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New blitz on compensation culture PDF Print E-mail
Sunday, 30 May 2004
Boost for 'character-building' school trips as ministers warn parents who sue after mishaps - The Observer 30 May 2004

The 'compensation culture' of suing over everyday mishaps was under fire last night after cabinet ministers warned it was strangling children's opportunities for sports and adventure trips. They fear parents have become too quick to lay blame for accidents that were once seen as bad luck and that fear of being sued is seriously deterring teachers, Scout leaders and other volunteers from supervising character-building holidays and activities for the young.

Charles Clarke, the Education Secretary, and Tessa Jowell, the Culture Secretary, are spearheading efforts to prevent an American-style litigation gold rush, arguing that combating child obesity will be harder if children are metaphorically wrapped in cotton wool. Sporting bodies could be asked to prepare 'statements of risk' explaining the pitfalls of common activities to parents, alongside what safeguards should be expected - such as wearing lifejackets while sailing or helmets on rock climbing trips. Parents who let their children take part would do so in full knowledge of the potential dangers, but remain free to sue if precautions are not followed. 'It's absolutely clear that schools are being deterred from taking children on trips, either away in this country or abroad, because they fear the consequences of compensation if there's an accident,' Jowell told The Observer . 'Everybody accepts it is valuable when children are growing up to have these experiences, but they need to be offered by people who are properly qualified.'

The move came as teaching union the NAS/UWT warned of 'ambulance chasing' lawyers targeting homes near schools, touting for business from dissatisfied parents. 'There are leaflets being pushed through doors saying "has your child had an accident at school? Have they missed out on any education? We can help",' said Chris Keates, its acting general secretary. 'We are talking about things that in the past would have been regarded as accidents - a child running across the playground and stumbling and cutting their knee. That has not in the past generated a solicitor's letter.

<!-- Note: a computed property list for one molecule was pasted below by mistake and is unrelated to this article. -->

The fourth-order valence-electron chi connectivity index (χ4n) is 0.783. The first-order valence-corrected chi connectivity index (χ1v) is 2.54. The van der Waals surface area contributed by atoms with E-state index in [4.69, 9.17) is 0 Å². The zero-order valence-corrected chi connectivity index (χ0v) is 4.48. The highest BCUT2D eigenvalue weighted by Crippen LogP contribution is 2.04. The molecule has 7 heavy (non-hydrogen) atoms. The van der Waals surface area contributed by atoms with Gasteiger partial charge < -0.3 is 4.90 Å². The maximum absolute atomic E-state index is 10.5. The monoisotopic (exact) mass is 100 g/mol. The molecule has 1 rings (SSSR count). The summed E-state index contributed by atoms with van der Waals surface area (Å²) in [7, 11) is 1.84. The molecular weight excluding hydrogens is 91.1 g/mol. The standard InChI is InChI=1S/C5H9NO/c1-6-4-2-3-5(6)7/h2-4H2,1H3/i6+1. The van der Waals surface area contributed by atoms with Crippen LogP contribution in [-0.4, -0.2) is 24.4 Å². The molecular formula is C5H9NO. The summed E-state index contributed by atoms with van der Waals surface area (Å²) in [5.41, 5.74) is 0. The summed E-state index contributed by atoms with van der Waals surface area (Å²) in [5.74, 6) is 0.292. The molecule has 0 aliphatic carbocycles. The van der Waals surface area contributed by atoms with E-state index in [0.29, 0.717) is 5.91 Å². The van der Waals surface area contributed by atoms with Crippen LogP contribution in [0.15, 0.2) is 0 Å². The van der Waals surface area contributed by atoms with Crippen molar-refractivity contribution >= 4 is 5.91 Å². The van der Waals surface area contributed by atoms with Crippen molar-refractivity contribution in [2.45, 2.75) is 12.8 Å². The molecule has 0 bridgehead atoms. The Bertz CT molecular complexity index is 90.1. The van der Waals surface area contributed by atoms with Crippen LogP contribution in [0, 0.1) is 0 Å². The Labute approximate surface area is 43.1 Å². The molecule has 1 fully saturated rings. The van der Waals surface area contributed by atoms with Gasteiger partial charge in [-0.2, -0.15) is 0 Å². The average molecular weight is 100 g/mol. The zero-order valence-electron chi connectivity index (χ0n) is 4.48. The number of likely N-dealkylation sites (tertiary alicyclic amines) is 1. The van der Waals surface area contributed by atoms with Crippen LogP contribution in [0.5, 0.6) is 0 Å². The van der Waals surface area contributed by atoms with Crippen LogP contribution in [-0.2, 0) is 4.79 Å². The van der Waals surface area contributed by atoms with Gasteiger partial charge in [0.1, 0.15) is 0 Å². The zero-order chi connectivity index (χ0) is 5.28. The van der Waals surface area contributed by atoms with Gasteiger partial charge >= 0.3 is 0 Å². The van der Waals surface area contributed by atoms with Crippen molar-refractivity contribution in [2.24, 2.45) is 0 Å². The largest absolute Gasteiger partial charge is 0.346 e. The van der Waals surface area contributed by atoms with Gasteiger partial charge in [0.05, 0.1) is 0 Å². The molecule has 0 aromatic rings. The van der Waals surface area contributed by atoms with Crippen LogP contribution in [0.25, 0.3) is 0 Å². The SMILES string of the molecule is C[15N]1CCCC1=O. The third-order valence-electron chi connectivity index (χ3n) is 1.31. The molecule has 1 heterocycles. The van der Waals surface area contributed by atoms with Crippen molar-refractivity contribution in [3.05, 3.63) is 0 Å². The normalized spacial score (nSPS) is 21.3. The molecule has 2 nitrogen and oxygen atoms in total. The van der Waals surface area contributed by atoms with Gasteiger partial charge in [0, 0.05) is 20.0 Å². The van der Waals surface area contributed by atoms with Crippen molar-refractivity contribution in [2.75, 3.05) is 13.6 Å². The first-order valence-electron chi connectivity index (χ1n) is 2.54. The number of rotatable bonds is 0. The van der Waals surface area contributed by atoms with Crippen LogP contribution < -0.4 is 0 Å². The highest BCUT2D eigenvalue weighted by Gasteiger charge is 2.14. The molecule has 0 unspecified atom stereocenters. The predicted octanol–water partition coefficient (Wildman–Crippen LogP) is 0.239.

The Home Office, along with other departments, has blocked a bid by a cross-party group of MPs, backed privately by Clarke, to change the law by drastically limiting the right to sue. But ministers are thrashing out a compromise package to be unveiled later this summer. Besides risk statements, possible ideas include a clampdown on the use of legal aid to sue public bodies, and making it easier for schools to get insurance. Clarke will meet officials from the NAS/UWT, which has warned members not to lead out-of-school activities because of the litigation risk, next month. 'It's through things like sport and school visits and that sort of enrichment that excitement about learning can be created,' said a source close to Clarke. 'The culture that you can easily get sued - and it's not worth taking these kids out because if anything goes wrong you are going to get the blame for it - is a blockage in what we want to try and achieve.'

Next month the Legal Services Commission is expected to report on calls to restrict legal aid for cases involving public bodies. Stephen Byers, the former cabinet minister, said education authorities alone are spending £200 million a year fighting lawsuits. 'We are drifting pretty quickly into the American system, and we need to think carefully about whether we want to go down that road,' he said. 'You now have school play areas being closed down because of the risk of suing over play equipment.' Julian Brazier, the Tory backbencher, has tabled a private member's bill together with Labour's Frank Dobson and the Liberal Democrats' Lembit Opik which would force parents to sign legal 'certificates of risk' for children taking part in trips and activities - waiving rights to sue unless there was clear evidence of negligence. Brazier said reform was urgently needed, with even well organised activities being 'squeezed out' of children's lives: 'It means that less adventurous children will become obese, and the more adventurous children will find ways of their own to do things which won't be at all safe.'

 
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